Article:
Thursday, March 6, 2008

The First Base Ball Grounds

The first base ball grounds of any permanency was known as Gamble Lawn and was situated just south of Gamble avenue and West Twentieth street. it was a large vacant piece of property admirably suited for the purpose...It had long been used as a cricket ground and upon it the Empire Club laid the first claims, being shortly followed by several others. Upon this ground was played most all of the earliest match games. Each of several organizations had its own allotted time by mutual agreement for using the grounds and every hour of almost every pleasant day, not excepting Sunday, witnessed a game...There was always a goodly crowd of spectators at the practice games and match games never failed of finding enough in attendance to form a deep line around the whole circumference of the grounds...

...Carr Place was early used by the Morning Star Club and the next ground to become known as a base ball resort was nearly two blocks in extent on the west side of Ham Street, just south of Chouteau Avenue...Here played the Union and Commercial Clubs in their first start out, but being small in dimension the ground was used almost solely for practice and it was put a short time until these two clubs obtained permission from the city council to use a certain portion of Lafayette Park providing they would arrange and maintain the grounds at their own expense. This was done at an outlay of several hundred dollars by each club, but they enjoyed the benefit of the grounds for only a brief period as the war of Rebellion ad broken out, soldiers were being recruited and the military powers seized upon it as a fitting spot for an encampment. The ball players of course looked upon it as a very great hardship to lose the grounds and their money too, but there was "no kick coming" in that case, so the boys went hunting for a new location and succeeded in finding one on Mississippi Avenue, south of Lafayette Park, on a large commons owned by Hon. Thos. Allen who granted permission for the clubs to use the grounds free of all charges. Many "interesting and exciting" games were played upon this ground, the most notable ones being a series between Union and Empire Clubs...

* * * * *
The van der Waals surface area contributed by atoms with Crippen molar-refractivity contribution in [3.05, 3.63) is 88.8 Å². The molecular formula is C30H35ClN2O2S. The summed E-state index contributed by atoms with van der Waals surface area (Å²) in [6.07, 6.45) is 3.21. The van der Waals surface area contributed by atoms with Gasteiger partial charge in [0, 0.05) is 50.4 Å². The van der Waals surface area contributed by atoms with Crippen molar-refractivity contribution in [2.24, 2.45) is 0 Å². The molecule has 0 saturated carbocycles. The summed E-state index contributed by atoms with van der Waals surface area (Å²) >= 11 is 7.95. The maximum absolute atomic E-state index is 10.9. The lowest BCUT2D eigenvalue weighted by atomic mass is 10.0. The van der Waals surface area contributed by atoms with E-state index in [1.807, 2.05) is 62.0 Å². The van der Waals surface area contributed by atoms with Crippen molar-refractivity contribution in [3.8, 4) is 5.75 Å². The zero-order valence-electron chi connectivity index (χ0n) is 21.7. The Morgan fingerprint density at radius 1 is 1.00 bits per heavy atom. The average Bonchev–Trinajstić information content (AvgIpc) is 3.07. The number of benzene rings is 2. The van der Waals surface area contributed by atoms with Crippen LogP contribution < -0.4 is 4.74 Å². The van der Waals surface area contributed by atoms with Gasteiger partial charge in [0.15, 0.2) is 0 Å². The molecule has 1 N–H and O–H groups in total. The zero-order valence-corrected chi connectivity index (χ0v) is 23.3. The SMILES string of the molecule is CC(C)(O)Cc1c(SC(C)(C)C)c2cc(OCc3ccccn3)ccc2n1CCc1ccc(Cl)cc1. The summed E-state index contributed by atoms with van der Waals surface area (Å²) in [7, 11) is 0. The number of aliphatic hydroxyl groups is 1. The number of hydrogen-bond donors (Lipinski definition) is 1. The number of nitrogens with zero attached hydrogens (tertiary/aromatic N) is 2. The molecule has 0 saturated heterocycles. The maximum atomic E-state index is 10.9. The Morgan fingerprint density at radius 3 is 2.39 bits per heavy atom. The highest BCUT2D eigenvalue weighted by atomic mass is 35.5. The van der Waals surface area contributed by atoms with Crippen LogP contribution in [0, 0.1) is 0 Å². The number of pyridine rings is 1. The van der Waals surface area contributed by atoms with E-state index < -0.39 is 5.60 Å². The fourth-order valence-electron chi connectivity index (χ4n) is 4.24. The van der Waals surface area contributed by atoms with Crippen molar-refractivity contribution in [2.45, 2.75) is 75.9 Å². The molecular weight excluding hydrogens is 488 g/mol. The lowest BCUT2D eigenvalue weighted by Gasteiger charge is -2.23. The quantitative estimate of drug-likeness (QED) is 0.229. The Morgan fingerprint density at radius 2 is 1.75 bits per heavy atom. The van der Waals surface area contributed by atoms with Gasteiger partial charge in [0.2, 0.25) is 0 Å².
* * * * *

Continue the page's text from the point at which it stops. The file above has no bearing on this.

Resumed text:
-E. H. Tobias, writing in The Sporting News, October 26, 1895

Leonard Matthews, in A Long Life In Review, mentions that the Cyclone Club also played at Lafayette Park. He wrote that "(we) spent $600 to put the grounds in shape." It appears, base on what Tobias wrote, that this expense was shared between several clubs.

In The National Game, Al Spink also wrote about some of the earliest baseball grounds in St. Louis. He specifically mentions that "(the) Rowenas and Vanities played in an open field south of Lafayette Park." This appears most likely to be Allen's commons.

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